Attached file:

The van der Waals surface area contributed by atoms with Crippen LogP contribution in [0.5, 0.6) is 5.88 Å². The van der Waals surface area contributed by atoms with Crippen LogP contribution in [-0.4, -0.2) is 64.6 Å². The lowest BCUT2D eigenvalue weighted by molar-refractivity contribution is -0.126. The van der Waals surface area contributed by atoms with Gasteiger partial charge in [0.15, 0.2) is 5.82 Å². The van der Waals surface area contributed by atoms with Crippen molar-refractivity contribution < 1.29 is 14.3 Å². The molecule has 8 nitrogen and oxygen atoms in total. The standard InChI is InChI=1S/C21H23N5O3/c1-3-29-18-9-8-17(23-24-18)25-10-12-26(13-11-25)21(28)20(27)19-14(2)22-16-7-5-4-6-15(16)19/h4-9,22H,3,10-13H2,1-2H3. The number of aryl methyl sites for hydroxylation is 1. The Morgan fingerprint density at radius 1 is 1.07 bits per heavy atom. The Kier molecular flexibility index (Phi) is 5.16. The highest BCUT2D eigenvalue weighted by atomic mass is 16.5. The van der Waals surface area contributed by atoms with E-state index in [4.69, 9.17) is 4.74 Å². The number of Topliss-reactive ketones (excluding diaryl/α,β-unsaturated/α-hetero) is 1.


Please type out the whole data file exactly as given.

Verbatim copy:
The van der Waals surface area contributed by atoms with Crippen LogP contribution in [0.5, 0.6) is 5.88 Å². The van der Waals surface area contributed by atoms with Crippen LogP contribution in [-0.4, -0.2) is 64.6 Å². The lowest BCUT2D eigenvalue weighted by molar-refractivity contribution is -0.126. The van der Waals surface area contributed by atoms with Gasteiger partial charge in [0.15, 0.2) is 5.82 Å². The van der Waals surface area contributed by atoms with Crippen molar-refractivity contribution < 1.29 is 14.3 Å². The molecule has 8 nitrogen and oxygen atoms in total. The standard InChI is InChI=1S/C21H23N5O3/c1-3-29-18-9-8-17(23-24-18)25-10-12-26(13-11-25)21(28)20(27)19-14(2)22-16-7-5-4-6-15(16)19/h4-9,22H,3,10-13H2,1-2H3. The number of aryl methyl sites for hydroxylation is 1. The Morgan fingerprint density at radius 1 is 1.07 bits per heavy atom. The Kier molecular flexibility index (Phi) is 5.16. The highest BCUT2D eigenvalue weighted by atomic mass is 16.5. The van der Waals surface area contributed by atoms with E-state index in [4.69, 9.17) is 4.74 Å². The number of Topliss-reactive ketones (excluding diaryl/α,β-unsaturated/α-hetero) is 1.